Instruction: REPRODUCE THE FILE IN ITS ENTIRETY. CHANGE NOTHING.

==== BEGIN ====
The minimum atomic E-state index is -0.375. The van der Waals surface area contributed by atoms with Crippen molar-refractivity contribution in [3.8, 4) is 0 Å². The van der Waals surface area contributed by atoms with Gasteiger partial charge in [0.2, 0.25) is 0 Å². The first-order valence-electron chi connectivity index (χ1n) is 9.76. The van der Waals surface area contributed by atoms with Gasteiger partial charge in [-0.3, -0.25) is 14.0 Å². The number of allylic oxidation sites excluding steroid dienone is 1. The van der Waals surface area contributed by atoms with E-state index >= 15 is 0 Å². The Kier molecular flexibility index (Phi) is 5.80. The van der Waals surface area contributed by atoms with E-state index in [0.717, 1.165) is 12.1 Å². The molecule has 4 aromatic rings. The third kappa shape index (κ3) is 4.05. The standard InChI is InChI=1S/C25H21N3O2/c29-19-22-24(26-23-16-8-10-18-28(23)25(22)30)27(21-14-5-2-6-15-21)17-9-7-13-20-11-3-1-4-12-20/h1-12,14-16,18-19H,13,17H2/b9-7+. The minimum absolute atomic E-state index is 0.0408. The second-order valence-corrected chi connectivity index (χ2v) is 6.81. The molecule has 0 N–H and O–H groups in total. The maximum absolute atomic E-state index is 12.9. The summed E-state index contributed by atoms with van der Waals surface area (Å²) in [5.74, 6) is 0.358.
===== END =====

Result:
The minimum atomic E-state index is -0.375. The van der Waals surface area contributed by atoms with Crippen molar-refractivity contribution in [3.8, 4) is 0 Å². The van der Waals surface area contributed by atoms with Gasteiger partial charge in [0.2, 0.25) is 0 Å². The first-order valence-electron chi connectivity index (χ1n) is 9.76. The van der Waals surface area contributed by atoms with Gasteiger partial charge in [-0.3, -0.25) is 14.0 Å². The number of allylic oxidation sites excluding steroid dienone is 1. The van der Waals surface area contributed by atoms with E-state index >= 15 is 0 Å². The Kier molecular flexibility index (Phi) is 5.80. The van der Waals surface area contributed by atoms with E-state index in [0.717, 1.165) is 12.1 Å². The molecule has 4 aromatic rings. The third kappa shape index (κ3) is 4.05. The standard InChI is InChI=1S/C25H21N3O2/c29-19-22-24(26-23-16-8-10-18-28(23)25(22)30)27(21-14-5-2-6-15-21)17-9-7-13-20-11-3-1-4-12-20/h1-12,14-16,18-19H,13,17H2/b9-7+. The minimum absolute atomic E-state index is 0.0408. The second-order valence-corrected chi connectivity index (χ2v) is 6.81. The molecule has 0 N–H and O–H groups in total. The maximum absolute atomic E-state index is 12.9. The summed E-state index contributed by atoms with van der Waals surface area (Å²) in [5.74, 6) is 0.358.